Germany ranks 14th in this year´s CCPI.
The country receives a medium ranking in all four CCPI index categories: Renewable Energy, GHG Emissions, Climate Policy, and Energy Use.
Buildings and transport sectors are falling short
The CCPI country experts unanimously report that the current German government shows a slightly better performance than the previous one. However, different interests among the three coalition partners are preventing more ambitious climate policies. Such policies are needed because Germany will fail to achieve its official target of net-zero greenhouse gas emissions by 2045, according to recent reports by government climate advisors and the Federal Environment Agency (UBA).
Particularly, the buildings and transport sectors are falling short. Moreover, the government changed the climate change law so that, instead of each sector reporting on its progress towards the climate targets, now only the overall progress for meeting the target is reported. In this way, sectors can compensate for each other, leading to a lack of accountability, according to the experts. In public debate, social policies and climate policies seem to be played out against each other, creating a lack of support, such as for renewing heating systems. So, while the new government has accelerated progress on climate legislation, Germany is not on a track towards reducing global warming to 1.5°C.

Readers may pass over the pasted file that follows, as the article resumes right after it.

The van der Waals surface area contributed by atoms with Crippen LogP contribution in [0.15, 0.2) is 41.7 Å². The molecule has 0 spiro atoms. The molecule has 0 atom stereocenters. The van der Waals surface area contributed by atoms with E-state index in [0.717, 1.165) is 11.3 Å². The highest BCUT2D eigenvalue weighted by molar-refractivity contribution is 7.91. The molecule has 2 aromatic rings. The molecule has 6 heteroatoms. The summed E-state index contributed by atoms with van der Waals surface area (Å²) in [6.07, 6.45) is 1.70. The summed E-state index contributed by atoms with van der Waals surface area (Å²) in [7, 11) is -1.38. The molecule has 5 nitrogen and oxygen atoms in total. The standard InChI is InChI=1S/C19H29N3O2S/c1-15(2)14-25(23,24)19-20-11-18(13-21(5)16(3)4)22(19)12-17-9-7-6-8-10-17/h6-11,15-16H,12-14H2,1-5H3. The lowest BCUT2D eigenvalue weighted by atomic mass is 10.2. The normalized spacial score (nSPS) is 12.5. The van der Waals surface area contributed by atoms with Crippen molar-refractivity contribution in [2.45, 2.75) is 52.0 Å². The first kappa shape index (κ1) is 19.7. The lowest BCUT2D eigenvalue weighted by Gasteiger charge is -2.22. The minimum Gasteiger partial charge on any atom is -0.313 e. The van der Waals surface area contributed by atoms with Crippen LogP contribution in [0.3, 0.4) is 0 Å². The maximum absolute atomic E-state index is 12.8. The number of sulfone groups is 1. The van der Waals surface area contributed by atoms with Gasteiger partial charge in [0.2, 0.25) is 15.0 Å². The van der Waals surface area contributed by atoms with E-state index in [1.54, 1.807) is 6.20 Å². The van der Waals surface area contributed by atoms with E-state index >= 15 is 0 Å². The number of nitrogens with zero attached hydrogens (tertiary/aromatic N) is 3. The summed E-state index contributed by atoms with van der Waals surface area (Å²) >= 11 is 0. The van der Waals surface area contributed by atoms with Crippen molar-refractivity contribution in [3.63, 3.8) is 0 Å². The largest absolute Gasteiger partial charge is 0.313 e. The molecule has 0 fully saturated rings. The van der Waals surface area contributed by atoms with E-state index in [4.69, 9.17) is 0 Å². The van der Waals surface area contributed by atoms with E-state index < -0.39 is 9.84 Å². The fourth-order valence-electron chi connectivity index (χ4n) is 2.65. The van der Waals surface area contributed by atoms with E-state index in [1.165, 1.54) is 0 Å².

The geopolitical situation has affected Germany’s energy politics. While an earlier phasing out of coal energy production was agreed upon (2030 instead of 2038), two coal-fired power plants are being kept in operation longer than previously planned. The Russian war against Ukraine has also let Germany recognize renewable energies as strategically important for securing energy independence and lowering its reliance on Russian fossil fuels.
Policies adopted to accelerate the expansion of renewables
Several policies have been adopted to accelerate the expansion of renewable energy, but Germany remains one of the nine countries responsible for 90% of global coal production, and four new LNG terminals have been built in the North Sea. Several reports, including one by the New Climate Institute, have shown that the construction of new LNG terminals is undermining the energy transition. This is because Germany could import almost two-thirds more fossil gas by land and sea than it currently consumes if all the terminals are fully operational. The CCPI experts are divided on this issue, with some pointing to the increased energy security that comes with more gas, while others warn that building new LNG infrastructure creates the risk of carbon lock-in and stranded assets.
The following national experts agreed to be mentioned as contributors for this year’s CCPI: